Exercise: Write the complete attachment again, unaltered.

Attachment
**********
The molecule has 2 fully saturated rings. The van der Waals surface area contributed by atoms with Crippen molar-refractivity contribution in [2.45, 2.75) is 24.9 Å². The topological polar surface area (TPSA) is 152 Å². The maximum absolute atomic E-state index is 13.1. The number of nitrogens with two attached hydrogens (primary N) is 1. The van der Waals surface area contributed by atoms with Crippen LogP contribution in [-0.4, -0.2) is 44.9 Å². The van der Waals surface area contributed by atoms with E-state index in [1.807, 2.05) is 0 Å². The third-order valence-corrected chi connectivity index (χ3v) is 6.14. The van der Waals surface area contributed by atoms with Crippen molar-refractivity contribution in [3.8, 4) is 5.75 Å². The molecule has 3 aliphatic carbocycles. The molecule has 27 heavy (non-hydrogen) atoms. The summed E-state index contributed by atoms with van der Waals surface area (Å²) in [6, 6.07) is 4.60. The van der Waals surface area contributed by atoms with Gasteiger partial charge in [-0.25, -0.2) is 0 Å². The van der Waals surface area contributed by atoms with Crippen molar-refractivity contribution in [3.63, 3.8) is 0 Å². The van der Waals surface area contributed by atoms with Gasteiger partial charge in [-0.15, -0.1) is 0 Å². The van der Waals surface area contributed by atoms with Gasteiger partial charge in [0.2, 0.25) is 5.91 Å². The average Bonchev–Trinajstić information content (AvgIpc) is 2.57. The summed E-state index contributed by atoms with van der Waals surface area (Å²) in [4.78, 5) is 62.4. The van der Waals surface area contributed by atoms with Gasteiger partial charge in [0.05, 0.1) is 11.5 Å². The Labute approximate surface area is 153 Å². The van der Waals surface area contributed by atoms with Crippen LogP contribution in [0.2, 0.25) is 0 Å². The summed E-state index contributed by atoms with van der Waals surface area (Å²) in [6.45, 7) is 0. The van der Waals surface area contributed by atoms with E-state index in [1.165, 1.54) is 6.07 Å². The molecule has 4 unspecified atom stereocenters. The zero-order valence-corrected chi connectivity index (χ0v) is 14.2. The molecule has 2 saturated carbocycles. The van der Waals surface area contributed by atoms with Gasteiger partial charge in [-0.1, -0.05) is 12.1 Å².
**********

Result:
The molecule has 2 fully saturated rings. The van der Waals surface area contributed by atoms with Crippen molar-refractivity contribution in [2.45, 2.75) is 24.9 Å². The topological polar surface area (TPSA) is 152 Å². The maximum absolute atomic E-state index is 13.1. The number of nitrogens with two attached hydrogens (primary N) is 1. The van der Waals surface area contributed by atoms with Crippen LogP contribution in [-0.4, -0.2) is 44.9 Å². The van der Waals surface area contributed by atoms with E-state index in [1.807, 2.05) is 0 Å². The third-order valence-corrected chi connectivity index (χ3v) is 6.14. The van der Waals surface area contributed by atoms with Crippen molar-refractivity contribution in [3.8, 4) is 5.75 Å². The molecule has 3 aliphatic carbocycles. The molecule has 27 heavy (non-hydrogen) atoms. The summed E-state index contributed by atoms with van der Waals surface area (Å²) in [6, 6.07) is 4.60. The van der Waals surface area contributed by atoms with Gasteiger partial charge in [-0.25, -0.2) is 0 Å². The van der Waals surface area contributed by atoms with Crippen molar-refractivity contribution in [3.63, 3.8) is 0 Å². The van der Waals surface area contributed by atoms with Gasteiger partial charge in [-0.15, -0.1) is 0 Å². The van der Waals surface area contributed by atoms with Gasteiger partial charge in [0.2, 0.25) is 5.91 Å². The average Bonchev–Trinajstić information content (AvgIpc) is 2.57. The summed E-state index contributed by atoms with van der Waals surface area (Å²) in [4.78, 5) is 62.4. The van der Waals surface area contributed by atoms with Gasteiger partial charge in [0.05, 0.1) is 11.5 Å². The Labute approximate surface area is 153 Å². The van der Waals surface area contributed by atoms with Crippen LogP contribution in [0.2, 0.25) is 0 Å². The summed E-state index contributed by atoms with van der Waals surface area (Å²) in [6.45, 7) is 0. The van der Waals surface area contributed by atoms with E-state index in [1.165, 1.54) is 6.07 Å². The molecule has 4 unspecified atom stereocenters. The zero-order valence-corrected chi connectivity index (χ0v) is 14.2. The molecule has 2 saturated carbocycles. The van der Waals surface area contributed by atoms with Gasteiger partial charge in [-0.1, -0.05) is 12.1 Å².